SEC Issues Statement and Requests Comment on Broker-Dealer Custody of Digital Asset Securities | Practical Law

SEC Issues Statement and Requests Comment on Broker-Dealer Custody of Digital Asset Securities | Practical Law

The SEC issued a statement and is requesting comment regarding the custody of digital asset securities by broker-dealers. In its statement, the SEC provides a five-year no-action position in which broker-dealers that limit their business to digital asset securities and operate under certain other circumstances can deem themselves to have obtained and maintained physical possession or control of digital asset securities for purposes of Exchange Act Rule 15c3-3 (the Customer Protection Rule).

SEC Issues Statement and Requests Comment on Broker-Dealer Custody of Digital Asset Securities

by Practical Law Corporate & Securities
Published on 04 Jan 2021USA (National/Federal)
The SEC issued a statement and is requesting comment regarding the custody of digital asset securities by broker-dealers. In its statement, the SEC provides a five-year no-action position in which broker-dealers that limit their business to digital asset securities and operate under certain other circumstances can deem themselves to have obtained and maintained physical possession or control of digital asset securities for purposes of Exchange Act Rule 15c3-3 (the Customer Protection Rule).
Update: On February 26, 2021, the SEC's statement was published in the Federal Register. The statement will become effective on April 27, 2021.
On December 23, 2020, the SEC issued a statement and requested comment regarding the custody of digital asset securities by broker-dealers. In its statement, the SEC provides a five-year no-action position under which broker-dealers that limit their business to digital asset securities and operate under certain other circumstances can deem themselves to have obtained and maintained physical possession or control of digital asset securities for purposes of Exchange Act Rule 15c3-3 (the Customer Protection Rule).
The statement will become effective 60 days after publication in the Federal Register.

Background on Digital Asset Securities and the Customer Protection Rule

The Customer Protection Rule requires broker-dealers to ensure that customer property is safeguarded and is available to satisfy customer claims in the event that the broker-dealer fails. The SEC has previously noted, and this statement reiterates, that the application of the Customer Protection Rule's requirements to digital asset securities has raised questions. Specifically, paragraph (b)(1) of the Customer Protection Rule requires broker-dealers to maintain physical possession or control of all fully-paid and excess margin securities it carries for the account of customers, but it may not be possible for broker-dealers to establish control over a digital asset security in the same manner as traditional securities.
The SEC had previously made clear its position that broker-dealers who take custody of digital asset securities must comply with the Customer Protection Rule and outlined unique custody risks presented by digital asset securities for broker-dealers to consider (see Legal Update, SEC and FINRA Issue Joint Statement on Broker-Dealer Custody of Digital Asset Securities). However, it did not specify circumstances under which broker-dealers transacting in digital asset securities could meet the requirements of the Customer Protection Rule.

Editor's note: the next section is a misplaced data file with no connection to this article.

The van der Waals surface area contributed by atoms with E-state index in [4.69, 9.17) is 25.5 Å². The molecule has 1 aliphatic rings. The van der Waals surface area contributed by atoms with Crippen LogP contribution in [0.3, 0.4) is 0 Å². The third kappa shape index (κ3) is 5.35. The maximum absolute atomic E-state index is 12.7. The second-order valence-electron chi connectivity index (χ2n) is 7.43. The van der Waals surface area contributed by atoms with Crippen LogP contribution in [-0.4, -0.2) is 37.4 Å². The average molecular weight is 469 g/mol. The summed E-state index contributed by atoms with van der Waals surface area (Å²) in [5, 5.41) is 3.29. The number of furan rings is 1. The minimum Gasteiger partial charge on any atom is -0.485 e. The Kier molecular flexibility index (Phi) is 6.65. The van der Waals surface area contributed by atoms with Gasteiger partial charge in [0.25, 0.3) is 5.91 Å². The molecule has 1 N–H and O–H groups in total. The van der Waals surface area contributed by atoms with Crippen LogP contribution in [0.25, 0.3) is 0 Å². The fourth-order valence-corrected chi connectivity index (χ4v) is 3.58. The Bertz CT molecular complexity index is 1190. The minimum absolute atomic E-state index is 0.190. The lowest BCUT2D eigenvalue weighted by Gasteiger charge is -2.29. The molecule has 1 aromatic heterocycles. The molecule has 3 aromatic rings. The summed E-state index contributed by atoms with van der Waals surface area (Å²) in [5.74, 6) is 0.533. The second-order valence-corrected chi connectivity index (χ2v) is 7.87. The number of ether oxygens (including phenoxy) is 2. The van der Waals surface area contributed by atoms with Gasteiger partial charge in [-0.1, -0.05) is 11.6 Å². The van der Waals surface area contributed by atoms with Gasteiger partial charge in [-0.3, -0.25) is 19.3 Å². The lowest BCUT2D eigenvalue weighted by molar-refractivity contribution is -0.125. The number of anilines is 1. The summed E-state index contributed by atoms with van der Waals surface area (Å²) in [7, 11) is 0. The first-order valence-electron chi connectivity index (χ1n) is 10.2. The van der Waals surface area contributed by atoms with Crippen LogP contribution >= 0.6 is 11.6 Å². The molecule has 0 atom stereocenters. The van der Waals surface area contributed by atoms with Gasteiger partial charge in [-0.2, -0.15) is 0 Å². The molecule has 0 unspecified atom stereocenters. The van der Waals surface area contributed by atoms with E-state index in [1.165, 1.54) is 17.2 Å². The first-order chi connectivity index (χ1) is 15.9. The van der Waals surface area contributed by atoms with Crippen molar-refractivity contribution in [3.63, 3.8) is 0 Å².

The SEC's statement now provides guidance on measures broker-dealers can take to mitigate risks presented by digital asset securities, as well as the circumstances under which they can deem themselves to be operating in compliance with the Customer Protection Rule's physical possession or control requirements.

SEC No-Action Position

The SEC's statement provides a no-action position, which will expire five years after the statement's publication in the Federal Register, that is expressly limited to paragraph (b)(1) of the Customer Protection Rule.
Under the SEC's position, broker-dealers operating under the below circumstances will not be subject to an SEC enforcement action on the basis that the broker-dealer deems itself to have obtained and maintained physical possession or control of customer fully-paid and excess margin digital asset securities:
  • The broker-dealer has access to the digital asset securities and the capability to transfer them on the associated distributed ledger technology.
  • The broker-dealer limits its business to dealing in, effecting transactions in, maintaining custody of, or operating an alternative trading system (ATS) for digital asset securities, provided the broker-dealer may hold proprietary positions in traditional securities solely for the purpose of:
    • meeting the firm's minimum net capital requirements under Rule 15c3-1; or
    • hedging the risks of its proprietary positions in traditional securities and digital asset securities.
  • The broker-dealer establishes, maintains, and enforces reasonably designed written policies and procedures to conduct and document an analysis of:
    • whether a particular digital asset is a security offered and sold pursuant to an effective registration statement or an available exemption from registration; and
    • whether the broker-dealer meets its requirements to comply with the federal securities laws with respect to effecting transactions in the digital asset security, before undertaking to effect transactions in and maintain custody of the digital asset security.
  • The broker-dealer establishes, maintains, and enforces reasonably designed written policies and procedures to conduct and document an assessment of the characteristics of a digital asset security's distributed ledger technology and associated network prior to undertaking to maintain custody of the digital asset security and at reasonable intervals thereafter. Such assessments could examine at least the following aspects of the distributed ledger technology and its associated network:
    • performance;
    • transaction speed and throughput;
    • scalability;
    • resiliency (the ability to absorb the impact of a problem in one or more parts of its system and continue processing transactions without data loss or corruption);
    • security and the relevant consensus mechanism (the ability to detect and defend against malicious attacks, such as 51% attacks or denial-of-service attacks, without data loss or corruption);
    • complexity;
    • extensibility (the ability for new functionality to be added without data loss or corruption);